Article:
The December 2022 issue of IEEE Spectrum is here!

Close bar

Mobile Data Traffic Explodes, Cisco Reports

Data use 2.6 times greater in 2010 than in 2009

2 min read
Mobile Data Traffic Explodes, Cisco Reports

The LA Timesreported on Monday that according to the latest data traffic report from  Cisco Systems, in 2010 "... the amount of mobile data sent was 2.6 times what it was in 2009."


"By 2015, people will send 26 times more mobile data than they do now."

A related story in today's Sidney Morning Herald says that Cisco's Global Mobile Data Traffic Forecast Update, 2010 - 2015 (view full report in PDF here) indicates that in Australia, "mobile data usage is forecast to grow 32-fold from 2010 to 2015." Most of the growth is expected to come from mobile video.

The Sydney Morning Herald article notes that Australian telecoms have severely underestimated the growth in data usage, which has led to problems at Optus when the iPhone was first launched and more recently at Vodafone.

In 2009, the average Australian smartphone used 41 megabytes of data; in 2010, this grew to 119 megabytes; by 2015, it is expected to reach 1,548 megabytes.

In the US, Cisco reports that AT&T says that its traffic grew 30 times from 3rd quarter 2009 to 3rd quarter 2010, which indicates why it continues to struggle since it introduced the iPhone in 2007.

The Cisco report also shows iPhone owners currently using 355 MB per month, Android owners 209 MB per month, and Blackberry owners 104 MB per month on average. How Verizon's network is going to cope with the introduction of iPhones this month will be interesting, but it may be that the real worry for telecoms is the rapid growth in Android users more than new iPhone users.

I couldn't find any handy break-outs of average smart phones usage in the US, but this now-dated article from July 2010 in Digital Trends quoting Nielsen data reported that the average US smartphone owner used 298 MB of data per month then - up from 90 MB in 2009.

The Cisco report also says that:

"By 2015, 4 major regions (Sub-Saharan Africa, Southeast Asia, South Asia, and the Middle East) and 40 countries (including India, Indonesia, and Nigeria) will have more people with mobile network access than with access to electricity at home. The off-grid, on-net population will reach 138 million by 2015."

The report also stated that:

"The 2010 mobile data traffic growth rate was higher than anticipated. Last year's forecast projected that the growth rate would be 149 percent. This year's estimate is that global mobile data traffic grew 159 percent in 2010."

It will be interesting to see if this year's data use grows even faster than what Cisco is now predicting.

The Conversation (0)

Metamaterials Could Solve One of 6G’s Big Problems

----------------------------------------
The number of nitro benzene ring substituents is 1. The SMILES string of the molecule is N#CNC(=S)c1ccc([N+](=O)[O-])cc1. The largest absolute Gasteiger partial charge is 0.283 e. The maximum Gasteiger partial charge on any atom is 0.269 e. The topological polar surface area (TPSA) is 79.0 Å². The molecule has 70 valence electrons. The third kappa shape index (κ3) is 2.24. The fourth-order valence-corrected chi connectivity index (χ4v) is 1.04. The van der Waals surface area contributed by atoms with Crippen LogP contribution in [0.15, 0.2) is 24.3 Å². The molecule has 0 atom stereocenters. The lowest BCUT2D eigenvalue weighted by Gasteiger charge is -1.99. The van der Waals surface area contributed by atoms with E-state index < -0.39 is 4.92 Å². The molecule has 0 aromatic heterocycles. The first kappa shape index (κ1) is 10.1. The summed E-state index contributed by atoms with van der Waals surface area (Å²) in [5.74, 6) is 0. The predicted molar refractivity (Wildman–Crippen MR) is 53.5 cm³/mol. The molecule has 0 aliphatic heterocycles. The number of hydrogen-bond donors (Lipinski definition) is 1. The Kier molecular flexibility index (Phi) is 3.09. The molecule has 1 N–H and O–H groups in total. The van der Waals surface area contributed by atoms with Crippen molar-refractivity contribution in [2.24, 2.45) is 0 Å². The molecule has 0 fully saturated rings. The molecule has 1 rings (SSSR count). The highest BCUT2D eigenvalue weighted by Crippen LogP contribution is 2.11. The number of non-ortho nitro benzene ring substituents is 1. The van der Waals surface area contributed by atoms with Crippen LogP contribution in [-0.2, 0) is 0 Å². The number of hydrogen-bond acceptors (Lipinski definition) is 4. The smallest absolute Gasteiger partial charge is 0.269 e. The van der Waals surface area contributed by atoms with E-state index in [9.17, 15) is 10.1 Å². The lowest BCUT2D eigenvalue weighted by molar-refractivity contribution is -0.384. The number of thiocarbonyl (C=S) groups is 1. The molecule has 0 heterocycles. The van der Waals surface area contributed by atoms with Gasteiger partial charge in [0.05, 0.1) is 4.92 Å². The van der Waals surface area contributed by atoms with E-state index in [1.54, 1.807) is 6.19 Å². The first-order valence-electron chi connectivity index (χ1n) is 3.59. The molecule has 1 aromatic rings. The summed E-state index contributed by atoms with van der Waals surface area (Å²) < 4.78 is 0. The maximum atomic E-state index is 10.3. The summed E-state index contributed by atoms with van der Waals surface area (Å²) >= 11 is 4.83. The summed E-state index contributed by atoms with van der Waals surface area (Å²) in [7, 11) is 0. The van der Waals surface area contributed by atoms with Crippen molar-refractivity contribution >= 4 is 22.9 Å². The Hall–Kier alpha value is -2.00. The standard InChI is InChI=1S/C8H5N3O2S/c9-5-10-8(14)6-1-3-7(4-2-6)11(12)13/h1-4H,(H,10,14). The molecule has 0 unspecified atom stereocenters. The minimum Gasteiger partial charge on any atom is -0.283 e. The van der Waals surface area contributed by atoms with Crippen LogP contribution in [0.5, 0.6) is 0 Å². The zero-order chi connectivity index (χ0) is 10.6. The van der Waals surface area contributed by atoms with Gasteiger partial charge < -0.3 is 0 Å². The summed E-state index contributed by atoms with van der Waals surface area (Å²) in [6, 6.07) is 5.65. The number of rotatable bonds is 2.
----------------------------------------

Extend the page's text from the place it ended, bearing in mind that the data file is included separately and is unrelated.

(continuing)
There’s plenty of bandwidth available if we use reconfigurable intelligent surfaces

12 min read
An illustration depicting cellphone users at street level in a city, with wireless signals reaching them via reflecting surfaces.

Ground level in a typical urban canyon, shielded by tall buildings, will be inaccessible to some 6G frequencies. Deft placement of reconfigurable intelligent surfaces [yellow] will enable the signals to pervade these areas.

Chris Philpot

For all the tumultuous revolution in wireless technology over the past several decades, there have been a couple of constants. One is the overcrowding of radio bands, and the other is the move to escape that congestion by exploiting higher and higher frequencies. And today, as engineers roll out 5G and plan for 6G wireless, they find themselves at a crossroads: After years of designing superefficient transmitters and receivers, and of compensating for the signal losses at the end points of a radio channel, they’re beginning to realize that they are approaching the practical limits of transmitter and receiver efficiency. From now on, to get high performance as we go to higher frequencies, we will need to engineer the wireless channel itself. But how can we possibly engineer and control a wireless environment, which is determined by a host of factors, many of them random and therefore unpredictable?

Perhaps the most promising solution, right now, is to use reconfigurable intelligent surfaces. These are planar structures typically ranging in size from about 100 square centimeters to about 5 square meters or more, depending on the frequency and other factors. These surfaces use advanced substances called metamaterials to reflect and refract electromagnetic waves. Thin two-dimensional metamaterials, known as metasurfaces, can be designed to sense the local electromagnetic environment and tune the wave’s key properties, such as its amplitude, phase, and polarization, as the wave is reflected or refracted by the surface. So as the waves fall on such a surface, it can alter the incident waves’ direction so as to strengthen the channel. In fact, these metasurfaces can be programmed to make these changes dynamically, reconfiguring the signal in real time in response to changes in the wireless channel. Think of reconfigurable intelligent surfaces as the next evolution of the repeater concept.

Keep Reading ↓Show less